MORGANTOWN, W.Va. — The new vice president of student life at West Virginia University is calling on student leaders to help change a campus party culture.
“I believe we have a lot of student leaders that are tired of the issue and they want to move it forward,” said Dr. William Shafer on Wednesday’s MetroNews “Talkline,” noting that “WVU is clearly not the only institution working their way through this.”
While WVU’s spring semester has come to a close, several Greek policy changes will be implemented before the start of the fall semester in August.
“I think there are several measures, touch points, that we need to have to continue to move this in the right direction,” according to Shafer.
Those changes include the following:
– The start of Rush Week for fraternities and sororities will be pushed back to the sixth week this fall to allow new WVU students more time to adjust to college life.
– A Greek leadership retreat will be held during the second week of classes focused on expectations for fraternities and sororities, a week after a WVU Greek alumni roundtable discussion with Greek advisers.
– A new medical amnesty program is being developed that will potentially let students seek medical attention for themselves or other students without fear of punishments for violations of the Student Code of Conduct.
Additionally, Shafer said a national search would be conducted to find a director of Greek life for WVU. His goal is to make a hire by the start of the fall semester in August.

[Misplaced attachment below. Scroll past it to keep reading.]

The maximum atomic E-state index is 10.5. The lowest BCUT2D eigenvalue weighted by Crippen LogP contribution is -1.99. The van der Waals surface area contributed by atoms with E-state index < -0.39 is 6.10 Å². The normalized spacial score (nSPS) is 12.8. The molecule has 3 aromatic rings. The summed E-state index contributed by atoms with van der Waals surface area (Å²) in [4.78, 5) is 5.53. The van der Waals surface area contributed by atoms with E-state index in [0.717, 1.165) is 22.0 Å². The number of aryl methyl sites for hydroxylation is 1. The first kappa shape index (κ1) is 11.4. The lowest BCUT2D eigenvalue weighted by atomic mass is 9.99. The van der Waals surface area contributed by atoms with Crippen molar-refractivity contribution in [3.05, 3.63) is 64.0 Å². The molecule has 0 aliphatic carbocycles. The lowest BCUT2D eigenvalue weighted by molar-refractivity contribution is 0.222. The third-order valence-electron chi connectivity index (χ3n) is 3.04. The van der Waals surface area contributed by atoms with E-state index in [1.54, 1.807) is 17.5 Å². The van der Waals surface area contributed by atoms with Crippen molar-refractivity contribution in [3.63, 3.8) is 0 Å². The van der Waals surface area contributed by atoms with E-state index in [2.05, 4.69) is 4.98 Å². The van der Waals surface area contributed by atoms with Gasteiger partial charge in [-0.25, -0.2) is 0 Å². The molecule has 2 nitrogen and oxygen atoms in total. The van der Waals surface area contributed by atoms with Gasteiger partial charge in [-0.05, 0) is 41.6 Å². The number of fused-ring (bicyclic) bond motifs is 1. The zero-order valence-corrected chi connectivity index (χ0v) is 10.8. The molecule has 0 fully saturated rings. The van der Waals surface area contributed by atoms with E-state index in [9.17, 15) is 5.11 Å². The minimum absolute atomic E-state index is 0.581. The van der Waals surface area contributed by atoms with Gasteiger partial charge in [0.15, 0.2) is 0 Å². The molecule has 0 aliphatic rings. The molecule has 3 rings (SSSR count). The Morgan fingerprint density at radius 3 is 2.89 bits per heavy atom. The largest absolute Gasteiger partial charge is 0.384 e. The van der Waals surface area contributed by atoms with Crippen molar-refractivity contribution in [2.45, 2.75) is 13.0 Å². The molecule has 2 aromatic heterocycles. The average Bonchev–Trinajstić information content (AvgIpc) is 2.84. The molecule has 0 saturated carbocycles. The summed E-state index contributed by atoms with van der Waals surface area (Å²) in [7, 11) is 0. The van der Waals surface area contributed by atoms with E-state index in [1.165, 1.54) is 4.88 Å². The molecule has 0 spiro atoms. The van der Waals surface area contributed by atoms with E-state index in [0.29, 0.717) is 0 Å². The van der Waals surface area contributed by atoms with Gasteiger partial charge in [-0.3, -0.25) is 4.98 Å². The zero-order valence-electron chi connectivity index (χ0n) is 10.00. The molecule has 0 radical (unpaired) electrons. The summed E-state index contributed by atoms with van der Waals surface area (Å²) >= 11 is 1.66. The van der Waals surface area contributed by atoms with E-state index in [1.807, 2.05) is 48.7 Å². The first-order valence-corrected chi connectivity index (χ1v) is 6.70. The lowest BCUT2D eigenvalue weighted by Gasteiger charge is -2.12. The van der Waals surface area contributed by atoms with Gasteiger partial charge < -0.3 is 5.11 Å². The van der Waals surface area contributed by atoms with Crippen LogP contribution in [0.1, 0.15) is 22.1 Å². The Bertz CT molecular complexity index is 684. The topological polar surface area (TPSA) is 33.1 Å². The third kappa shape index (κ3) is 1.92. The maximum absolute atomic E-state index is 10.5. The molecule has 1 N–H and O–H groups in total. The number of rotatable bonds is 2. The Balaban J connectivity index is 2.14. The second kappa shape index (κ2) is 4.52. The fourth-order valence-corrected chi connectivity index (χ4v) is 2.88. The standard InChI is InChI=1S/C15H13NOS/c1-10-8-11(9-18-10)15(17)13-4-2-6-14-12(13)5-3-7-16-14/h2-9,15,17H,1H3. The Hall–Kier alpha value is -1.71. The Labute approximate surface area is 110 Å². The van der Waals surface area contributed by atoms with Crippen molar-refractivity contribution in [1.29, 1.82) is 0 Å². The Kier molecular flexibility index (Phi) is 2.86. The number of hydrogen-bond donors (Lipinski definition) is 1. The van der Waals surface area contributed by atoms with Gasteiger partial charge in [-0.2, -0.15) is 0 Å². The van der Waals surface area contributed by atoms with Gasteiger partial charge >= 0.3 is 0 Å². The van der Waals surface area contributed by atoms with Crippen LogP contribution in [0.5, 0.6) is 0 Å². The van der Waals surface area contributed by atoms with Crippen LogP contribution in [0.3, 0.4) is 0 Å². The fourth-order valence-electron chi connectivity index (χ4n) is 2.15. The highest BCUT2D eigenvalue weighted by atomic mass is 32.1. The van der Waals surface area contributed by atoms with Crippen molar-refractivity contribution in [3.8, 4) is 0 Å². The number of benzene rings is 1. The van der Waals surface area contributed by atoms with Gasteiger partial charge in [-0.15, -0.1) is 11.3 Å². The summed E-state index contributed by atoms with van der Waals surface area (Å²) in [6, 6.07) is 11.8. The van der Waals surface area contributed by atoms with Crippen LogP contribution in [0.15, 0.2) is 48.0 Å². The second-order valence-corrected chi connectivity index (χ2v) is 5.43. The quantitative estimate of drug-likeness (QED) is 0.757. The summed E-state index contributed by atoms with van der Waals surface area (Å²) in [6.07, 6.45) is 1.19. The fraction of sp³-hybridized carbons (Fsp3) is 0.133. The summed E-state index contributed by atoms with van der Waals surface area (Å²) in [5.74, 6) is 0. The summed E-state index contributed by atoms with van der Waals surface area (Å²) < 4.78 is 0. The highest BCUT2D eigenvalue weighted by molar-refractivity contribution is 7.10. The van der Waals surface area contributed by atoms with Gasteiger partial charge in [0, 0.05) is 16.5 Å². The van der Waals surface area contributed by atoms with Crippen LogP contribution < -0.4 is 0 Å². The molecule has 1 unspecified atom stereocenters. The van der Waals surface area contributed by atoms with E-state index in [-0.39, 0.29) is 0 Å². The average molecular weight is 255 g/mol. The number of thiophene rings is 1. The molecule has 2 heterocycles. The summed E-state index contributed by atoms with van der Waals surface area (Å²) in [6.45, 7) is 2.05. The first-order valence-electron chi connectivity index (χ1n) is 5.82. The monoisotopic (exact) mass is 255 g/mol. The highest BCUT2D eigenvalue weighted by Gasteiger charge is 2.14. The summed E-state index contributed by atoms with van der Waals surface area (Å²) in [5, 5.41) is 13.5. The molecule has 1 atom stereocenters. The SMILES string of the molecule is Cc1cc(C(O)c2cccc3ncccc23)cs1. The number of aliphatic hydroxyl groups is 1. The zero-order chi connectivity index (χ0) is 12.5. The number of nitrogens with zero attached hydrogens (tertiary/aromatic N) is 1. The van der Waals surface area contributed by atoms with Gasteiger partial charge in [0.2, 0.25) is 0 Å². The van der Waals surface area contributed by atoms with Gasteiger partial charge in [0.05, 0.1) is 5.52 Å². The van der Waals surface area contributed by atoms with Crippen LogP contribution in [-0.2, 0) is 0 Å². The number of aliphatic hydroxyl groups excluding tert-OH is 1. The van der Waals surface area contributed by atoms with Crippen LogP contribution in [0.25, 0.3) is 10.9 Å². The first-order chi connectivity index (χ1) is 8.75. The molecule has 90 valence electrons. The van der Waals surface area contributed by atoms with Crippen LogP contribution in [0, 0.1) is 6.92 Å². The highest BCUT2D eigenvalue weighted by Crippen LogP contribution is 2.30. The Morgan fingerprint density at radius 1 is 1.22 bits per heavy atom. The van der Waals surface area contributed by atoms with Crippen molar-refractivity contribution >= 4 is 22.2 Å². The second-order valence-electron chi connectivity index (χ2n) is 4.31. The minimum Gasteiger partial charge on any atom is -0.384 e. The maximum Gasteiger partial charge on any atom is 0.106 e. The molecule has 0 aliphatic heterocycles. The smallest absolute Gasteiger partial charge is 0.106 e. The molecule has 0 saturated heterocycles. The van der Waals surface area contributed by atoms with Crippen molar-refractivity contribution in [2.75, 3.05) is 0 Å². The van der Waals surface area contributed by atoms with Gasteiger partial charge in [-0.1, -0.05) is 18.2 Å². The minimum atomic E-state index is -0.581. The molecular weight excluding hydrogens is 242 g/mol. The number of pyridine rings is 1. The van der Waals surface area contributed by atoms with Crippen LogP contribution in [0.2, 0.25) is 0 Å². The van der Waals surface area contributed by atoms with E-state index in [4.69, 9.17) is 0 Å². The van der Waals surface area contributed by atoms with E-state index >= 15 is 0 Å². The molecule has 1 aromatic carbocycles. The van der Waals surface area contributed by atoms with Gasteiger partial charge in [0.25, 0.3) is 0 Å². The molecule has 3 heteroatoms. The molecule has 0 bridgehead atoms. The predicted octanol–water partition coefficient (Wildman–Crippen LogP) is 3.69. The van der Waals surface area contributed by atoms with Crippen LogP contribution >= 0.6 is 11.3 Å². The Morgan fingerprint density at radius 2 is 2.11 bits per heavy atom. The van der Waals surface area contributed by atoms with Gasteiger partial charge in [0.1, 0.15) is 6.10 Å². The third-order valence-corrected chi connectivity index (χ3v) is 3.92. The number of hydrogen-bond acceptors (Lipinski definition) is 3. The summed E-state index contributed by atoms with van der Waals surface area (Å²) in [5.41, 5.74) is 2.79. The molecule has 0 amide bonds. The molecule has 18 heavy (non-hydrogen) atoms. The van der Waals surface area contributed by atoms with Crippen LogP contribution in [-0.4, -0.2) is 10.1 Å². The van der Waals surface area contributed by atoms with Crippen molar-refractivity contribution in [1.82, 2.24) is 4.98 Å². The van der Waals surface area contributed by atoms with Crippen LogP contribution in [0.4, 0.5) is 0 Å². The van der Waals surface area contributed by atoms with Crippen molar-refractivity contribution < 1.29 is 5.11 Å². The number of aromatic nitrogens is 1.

Shafer first announced the policy changes during a WVU Faculty Senate meeting earlier this week.
“We take it very seriously. I take it very seriously. I believe we have a lot of work to do here. We do have sense of urgency about this issue so we are working hard at this,” he said.
“I don’t think there is a magic bullet here or anywhere around the nation regarding these issues.”
WVU’s commencement ceremonies will be held this weekend in Morgantown.
This past school year included riots, expulsions for bad behavior, arrests, a student’s death and, at one point, the suspension of Greek life at WVU.
Last November, Nolan Burch, 18, a WVU freshman from Buffalo, N.Y., died of acute ethanol intoxication following an initiation event for Kappa Sigma fraternity. At least two fraternity members were charged with hazing in connection with Burch’s death.